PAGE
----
The Essence of Great Portraits

sample portrait
A very decent head and shoulders portrait that may be the most unimaginative work I've ever produced

You all probably remember the series we did on studio lighting a while ago. While we were focused on the technical aspects of lighting a good portrait, it completely overlooks the art. Sure, what we came away with was a completely decent head and shoulders portrait.  Looking at it now I realize it lacks any imagination and creativity.

Okay, that’s not totally fair. I shot those photos to demonstrate how changes in lighting change the look of a portrait, not as a demonstration in portrait photography. And yet it still bothers me. The reason it bothers me is that many photographers would think that’s a perfectly fine portrait.

You can have the camera, the lens, and the lighting and take fantastically lit portraits that are technically near perfect,  and still produce average work lacking in imagination and creativity.

The Essence Of a Great Portrait

The essence of a great portrait doesn’t come from the lighting or the camera, it comes from getting to know the person and capturing the essential qualities that make them unique. I don’t think the best portraits always come in a studio setting, they come taking the shots at home, in the shop, or where they work. Maybe that’s my background as a photojournalist talking, but those are the places people are most relaxed and most likely to be themselves.

If you are going to work in a studio, which does offer a lot of advantages, have the person bring something unique to them. For someone like my sister in law, I’d have her bring her knitting bag. I have a friend in Seattle, for her it would be one of her bikes and one of her cats. How you work such bizarrely different props into a single picture, that’s what you get the big bucks to figure out.

The bottom line is anyone who thinks they can capture a person just by having them sit on a stool or stand in front of a background is doing them a disservice. Spend some time getting to know your subjects and figure out what makes them unique.

Good portraits show people on the outside, great portraits show people on the inside.

Five Tips for Excellent Portraits

One – When shooting in a studio with a strobe light, shoot with a long lens (like a 70-200, towards the end of the focal length) in manual mode. Start at a shutter speed of 1/125, ISO at 100, and the aperture at f/11.0. Tweak slightly from there if necessary. When shooting in continuous light, use aperture priority mode at about f/11 with an ISO 400. Use a tripod, and auto focus using the subject’s eyes as the focus point.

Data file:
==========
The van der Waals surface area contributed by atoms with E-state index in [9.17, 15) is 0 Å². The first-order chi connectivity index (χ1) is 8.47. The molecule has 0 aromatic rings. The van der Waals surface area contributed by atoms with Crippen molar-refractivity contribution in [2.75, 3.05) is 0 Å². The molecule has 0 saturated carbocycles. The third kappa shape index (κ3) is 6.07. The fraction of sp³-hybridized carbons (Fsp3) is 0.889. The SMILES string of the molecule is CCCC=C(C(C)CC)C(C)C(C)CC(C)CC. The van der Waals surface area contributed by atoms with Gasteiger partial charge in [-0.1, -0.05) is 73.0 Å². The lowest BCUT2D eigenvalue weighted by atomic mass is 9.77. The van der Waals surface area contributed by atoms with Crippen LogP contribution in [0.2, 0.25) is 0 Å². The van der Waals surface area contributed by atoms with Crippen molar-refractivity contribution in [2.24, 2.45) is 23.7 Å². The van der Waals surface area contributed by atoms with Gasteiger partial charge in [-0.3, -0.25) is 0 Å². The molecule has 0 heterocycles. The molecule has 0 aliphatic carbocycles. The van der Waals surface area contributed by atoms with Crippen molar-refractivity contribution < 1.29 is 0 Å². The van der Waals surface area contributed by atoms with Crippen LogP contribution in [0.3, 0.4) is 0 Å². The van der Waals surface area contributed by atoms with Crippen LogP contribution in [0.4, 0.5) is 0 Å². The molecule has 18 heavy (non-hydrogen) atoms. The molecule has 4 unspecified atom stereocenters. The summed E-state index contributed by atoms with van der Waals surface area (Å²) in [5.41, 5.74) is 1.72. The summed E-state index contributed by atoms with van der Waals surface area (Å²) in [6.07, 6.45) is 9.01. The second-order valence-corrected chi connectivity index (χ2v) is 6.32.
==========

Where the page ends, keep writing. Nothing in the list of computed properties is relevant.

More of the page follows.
Two – When shooting portraits outdoors, start with the “sunny f/16” rule of thumb (ISO 200, shutter speed 1/200 to 1/250, aperture f/16). Prevent harsh shadows on the face by avoiding light that comes from directly overhead (like the sun). Find some shade and use a reflector to bounce light up into the face if necessary. You’ll be surprised at how well even the most indirect ambient light reflects.

Three – Take continuous shots. Put your camera in continuous shooting mode and shoot in short bursts to capture a series of shots, thereby increasing the likelihood that the shot will be in focus, composed correctly, the subject won’t be blinking, etc. This works especially well for children who have a hard time being still for extended periods of time.

Four – If you are uncertain about the specific exposure settings required for your conditions, shoot in bracketed mode. In bracketed shooting mode, the camera will take a succession of shots with the first shot being the baseline point that the camera reads for correct exposure (or that you manually set). The second shot will stop down from that exposure point according to how you set it up (for example, bracketing with a half-stop, 3/4 of a stop, or a full stop) and the third shot will stop up from that baselined exposure point. In this manner you can capture three exposure samples and use the one that is the most successful. Use this in tandem with continuous shooting mode so that it won’t be necessary to press the shutter button three times in order to capture the three exposures.

Five – Shoot in aperture priority mode. Most often you will have a clear idea of the depth of field that you desire in your shot – a lower aperture number for more background blurring (or bokeh), and a higher aperture number to have more of the subject and background in focus. Shooting in aperture priority mode will allow the camera to choose the correct shutter speed for the lighting conditions.

Photo credit: Alex Dang on Flickr Creative Commons